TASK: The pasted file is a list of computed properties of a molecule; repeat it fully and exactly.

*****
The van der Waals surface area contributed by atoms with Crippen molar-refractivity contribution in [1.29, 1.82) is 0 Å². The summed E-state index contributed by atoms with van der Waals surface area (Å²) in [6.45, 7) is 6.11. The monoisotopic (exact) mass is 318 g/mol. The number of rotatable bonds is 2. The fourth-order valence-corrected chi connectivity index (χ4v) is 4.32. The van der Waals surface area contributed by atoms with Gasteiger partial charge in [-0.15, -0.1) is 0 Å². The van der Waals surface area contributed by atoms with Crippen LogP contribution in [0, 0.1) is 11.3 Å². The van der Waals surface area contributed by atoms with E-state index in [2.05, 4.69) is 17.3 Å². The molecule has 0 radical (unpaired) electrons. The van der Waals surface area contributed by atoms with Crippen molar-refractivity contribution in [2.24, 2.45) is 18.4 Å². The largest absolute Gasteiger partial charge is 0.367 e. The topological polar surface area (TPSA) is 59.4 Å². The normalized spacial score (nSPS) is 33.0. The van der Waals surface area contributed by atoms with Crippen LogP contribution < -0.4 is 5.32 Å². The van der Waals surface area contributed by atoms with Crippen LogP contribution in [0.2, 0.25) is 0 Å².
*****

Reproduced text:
The van der Waals surface area contributed by atoms with Crippen molar-refractivity contribution in [1.29, 1.82) is 0 Å². The summed E-state index contributed by atoms with van der Waals surface area (Å²) in [6.45, 7) is 6.11. The monoisotopic (exact) mass is 318 g/mol. The number of rotatable bonds is 2. The fourth-order valence-corrected chi connectivity index (χ4v) is 4.32. The van der Waals surface area contributed by atoms with Gasteiger partial charge in [-0.15, -0.1) is 0 Å². The van der Waals surface area contributed by atoms with Crippen LogP contribution in [0, 0.1) is 11.3 Å². The van der Waals surface area contributed by atoms with E-state index in [2.05, 4.69) is 17.3 Å². The molecule has 0 radical (unpaired) electrons. The van der Waals surface area contributed by atoms with Crippen molar-refractivity contribution in [2.24, 2.45) is 18.4 Å². The largest absolute Gasteiger partial charge is 0.367 e. The topological polar surface area (TPSA) is 59.4 Å². The normalized spacial score (nSPS) is 33.0. The van der Waals surface area contributed by atoms with Crippen LogP contribution < -0.4 is 5.32 Å². The van der Waals surface area contributed by atoms with Crippen LogP contribution in [0.2, 0.25) is 0 Å².